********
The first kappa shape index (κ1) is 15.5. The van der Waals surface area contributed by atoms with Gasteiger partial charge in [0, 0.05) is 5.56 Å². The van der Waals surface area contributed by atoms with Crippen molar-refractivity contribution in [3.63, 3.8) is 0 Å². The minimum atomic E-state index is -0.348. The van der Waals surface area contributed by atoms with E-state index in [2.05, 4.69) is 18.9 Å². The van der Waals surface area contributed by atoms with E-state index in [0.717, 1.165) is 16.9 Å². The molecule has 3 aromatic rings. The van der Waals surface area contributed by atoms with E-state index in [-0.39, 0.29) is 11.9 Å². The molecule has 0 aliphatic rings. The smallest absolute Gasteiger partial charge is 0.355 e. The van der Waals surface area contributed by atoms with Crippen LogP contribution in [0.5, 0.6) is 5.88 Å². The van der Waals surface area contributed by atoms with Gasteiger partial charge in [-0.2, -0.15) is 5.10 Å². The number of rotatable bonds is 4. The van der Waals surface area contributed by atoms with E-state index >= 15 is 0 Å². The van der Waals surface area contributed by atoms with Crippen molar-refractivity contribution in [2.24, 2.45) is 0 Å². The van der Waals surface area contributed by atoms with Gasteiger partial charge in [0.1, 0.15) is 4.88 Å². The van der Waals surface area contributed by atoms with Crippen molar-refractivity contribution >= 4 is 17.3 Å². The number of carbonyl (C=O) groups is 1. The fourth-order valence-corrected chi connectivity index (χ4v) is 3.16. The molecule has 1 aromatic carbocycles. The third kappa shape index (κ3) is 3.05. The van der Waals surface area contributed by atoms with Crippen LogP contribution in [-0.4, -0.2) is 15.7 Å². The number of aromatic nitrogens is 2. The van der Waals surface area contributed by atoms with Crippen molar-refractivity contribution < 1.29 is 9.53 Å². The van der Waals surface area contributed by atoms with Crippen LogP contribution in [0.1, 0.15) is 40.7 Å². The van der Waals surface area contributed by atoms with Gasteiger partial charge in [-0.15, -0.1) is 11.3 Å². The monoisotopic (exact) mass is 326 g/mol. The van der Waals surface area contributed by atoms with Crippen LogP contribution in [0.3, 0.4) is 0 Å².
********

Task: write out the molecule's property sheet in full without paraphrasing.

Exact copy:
The first kappa shape index (κ1) is 15.5. The van der Waals surface area contributed by atoms with Gasteiger partial charge in [0, 0.05) is 5.56 Å². The van der Waals surface area contributed by atoms with Crippen molar-refractivity contribution in [3.63, 3.8) is 0 Å². The minimum atomic E-state index is -0.348. The van der Waals surface area contributed by atoms with E-state index in [2.05, 4.69) is 18.9 Å². The van der Waals surface area contributed by atoms with E-state index in [0.717, 1.165) is 16.9 Å². The molecule has 3 aromatic rings. The van der Waals surface area contributed by atoms with E-state index in [-0.39, 0.29) is 11.9 Å². The molecule has 0 aliphatic rings. The smallest absolute Gasteiger partial charge is 0.355 e. The van der Waals surface area contributed by atoms with Crippen LogP contribution in [0.5, 0.6) is 5.88 Å². The van der Waals surface area contributed by atoms with Gasteiger partial charge in [-0.2, -0.15) is 5.10 Å². The number of rotatable bonds is 4. The van der Waals surface area contributed by atoms with E-state index >= 15 is 0 Å². The van der Waals surface area contributed by atoms with Crippen molar-refractivity contribution in [2.24, 2.45) is 0 Å². The van der Waals surface area contributed by atoms with Gasteiger partial charge in [0.1, 0.15) is 4.88 Å². The van der Waals surface area contributed by atoms with Crippen molar-refractivity contribution >= 4 is 17.3 Å². The number of carbonyl (C=O) groups is 1. The fourth-order valence-corrected chi connectivity index (χ4v) is 3.16. The molecule has 1 aromatic carbocycles. The third kappa shape index (κ3) is 3.05. The van der Waals surface area contributed by atoms with Crippen LogP contribution in [-0.4, -0.2) is 15.7 Å². The number of aromatic nitrogens is 2. The van der Waals surface area contributed by atoms with Crippen molar-refractivity contribution < 1.29 is 9.53 Å². The van der Waals surface area contributed by atoms with Crippen LogP contribution in [0.1, 0.15) is 40.7 Å². The van der Waals surface area contributed by atoms with Gasteiger partial charge in [-0.15, -0.1) is 11.3 Å². The monoisotopic (exact) mass is 326 g/mol. The van der Waals surface area contributed by atoms with Crippen LogP contribution in [0.3, 0.4) is 0 Å².